GARCIA-NAVARRO: Monther Shoblak heads the water authority in Gaza. He says the chronic electricity shortages in Gaza are only adding to the water issues.

SHOBLAK: Gaza is facing a real environmental and health disaster in the coming years. Meaning, by 2016 - not even 2020 - our aquifer will be no more capable to give us more water even saline. Then what? Gaza will not be livable.

GARCIA-NAVARRO: Industry, too, is stymied. According to the U.N., almost 60 percent of Gaza's youth is unemployed. Gaza's economy has suffered particularly badly in the last five years.

Israel instituted a punishing blockade on the strip after Hamas militants took over Gaza in 2007. Hamas is considered a terrorist organization by Israel and the United States. After Hamas took over, militants launched thousand of rockets at Israeli communities. And in the winter of 2008, Israel invaded The Strip. Many homes were destroyed and both civilians and militants were killed.

Then, in 2010, after Israeli commandos boarded a Turkish flotilla and killed nine activists who were trying to break the blockade, Israeli restrictions on imports to Gaza from Israel were eased. But today, Israel still stops most exports from Gaza to Israel and the West Bank. Egypt, too, has tight restrictions on trade and travel for Gazans.

(SOUNDBITE OF MACHINERY)

GARCIA-NAVARRO: Kamal Ashour's textile factory shows the arc of economic activity here. Before Israel's restrictions and Hamas' takeover, he ran a thriving business that exported sweaters to Israel and the West Bank. He employed about 40 people.

KAMAL ASHOUR: (Foreign language spoken)

GARCIA-NAVARRO: When Israel put its restrictions in place, his business dwindled to nothing. The factory was shuttered for years. The recent easing of imports into Gaza has meant he can now get the threads and other materials he needs to make his clothes. But he only produces for the limited local market and now has a part time staff of about 20 people. Its better, but he is barely making ends meet because he can't export to Israel and the West Bank.

ASHOUR: (Foreign language spoken)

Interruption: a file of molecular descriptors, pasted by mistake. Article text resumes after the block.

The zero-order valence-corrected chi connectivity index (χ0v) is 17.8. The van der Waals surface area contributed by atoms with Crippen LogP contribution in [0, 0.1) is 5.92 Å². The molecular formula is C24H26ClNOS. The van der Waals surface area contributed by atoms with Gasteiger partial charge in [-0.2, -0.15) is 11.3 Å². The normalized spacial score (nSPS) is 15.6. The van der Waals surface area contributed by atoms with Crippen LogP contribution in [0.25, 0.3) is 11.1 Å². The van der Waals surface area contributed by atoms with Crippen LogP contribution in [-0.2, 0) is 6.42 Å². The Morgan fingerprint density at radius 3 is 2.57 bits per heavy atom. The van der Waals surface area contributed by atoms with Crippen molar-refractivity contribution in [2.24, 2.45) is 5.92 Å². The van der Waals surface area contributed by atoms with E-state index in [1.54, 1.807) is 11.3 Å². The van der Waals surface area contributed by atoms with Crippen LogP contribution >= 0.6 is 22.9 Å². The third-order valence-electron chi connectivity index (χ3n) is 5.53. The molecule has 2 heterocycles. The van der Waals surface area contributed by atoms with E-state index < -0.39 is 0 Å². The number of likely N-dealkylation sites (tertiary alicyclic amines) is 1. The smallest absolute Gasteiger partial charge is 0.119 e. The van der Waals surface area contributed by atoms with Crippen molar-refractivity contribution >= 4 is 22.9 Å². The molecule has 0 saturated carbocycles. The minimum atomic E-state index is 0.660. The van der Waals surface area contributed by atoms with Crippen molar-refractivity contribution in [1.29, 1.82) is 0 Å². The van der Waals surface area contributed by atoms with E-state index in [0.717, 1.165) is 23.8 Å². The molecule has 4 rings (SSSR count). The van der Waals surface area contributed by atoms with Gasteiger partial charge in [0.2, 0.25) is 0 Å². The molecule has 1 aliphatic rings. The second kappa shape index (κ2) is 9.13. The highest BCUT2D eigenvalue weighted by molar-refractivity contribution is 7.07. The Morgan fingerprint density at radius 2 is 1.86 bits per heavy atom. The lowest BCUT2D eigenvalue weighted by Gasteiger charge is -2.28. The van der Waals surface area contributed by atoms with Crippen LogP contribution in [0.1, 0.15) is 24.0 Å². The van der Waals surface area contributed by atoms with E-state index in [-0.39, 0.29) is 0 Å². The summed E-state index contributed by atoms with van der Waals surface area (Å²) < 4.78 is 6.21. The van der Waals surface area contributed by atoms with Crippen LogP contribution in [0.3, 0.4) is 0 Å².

GARCIA-NAVARRO: There is a saying in Arabic: What we plant in summer we eat in winter, he says. We are just getting by, not thriving, Ashour says.

A political impasse hasn't helped matters. Hamas and its rival Fatah, which holds sway in the West Bank, have been trying to form a unity government for years. A brief and bloody civil war left the two sides bitterly opposed to one another. Reconciliation talks have gone nowhere.

Ghazi Hamad is Hamas's deputy foreign minister. He says there is little sign of a breakthrough.

GHAZI HAMAD: The atmosphere is very bad. It's very negative, I can't say it is frozen. The gap is still increased between both Hamas and Fatah.

GARCIA-NAVARRO: And so says Gaza-based analyst Mkheimar Abu Saada, Hamas is looking elsewhere for help.

MKHEIMAR ABU SAADA: Something has to be done with regard to improving the daily life of the Palestinians in Gaza. Hamas basically is not looking north, Hamas is looking southwards towards the Egyptians.

GARCIA-NAVARRO: Hamas is an offshoot of the Egyptian Muslim Brotherhood, which swept to power after the Egyptian Revolution. Hamas has asked the leadership in Egypt to open the borders for trade and travel, though so far that hasn't happened, and isn't likely to. And so, ordinary Palestinians in Gaza live in a kind of suspended animation, hoping things will get better despite predictions that they will get worse, waiting for others to determine their fate.

Lourdes Garcia-Navarro, NPR News.

(SOUNDBITE OF MUSIC)

WERTHEIMER: You're listening to NPR News.

(SOUNDBITE OF MUSIC) Transcript provided by NPR, Copyright NPR.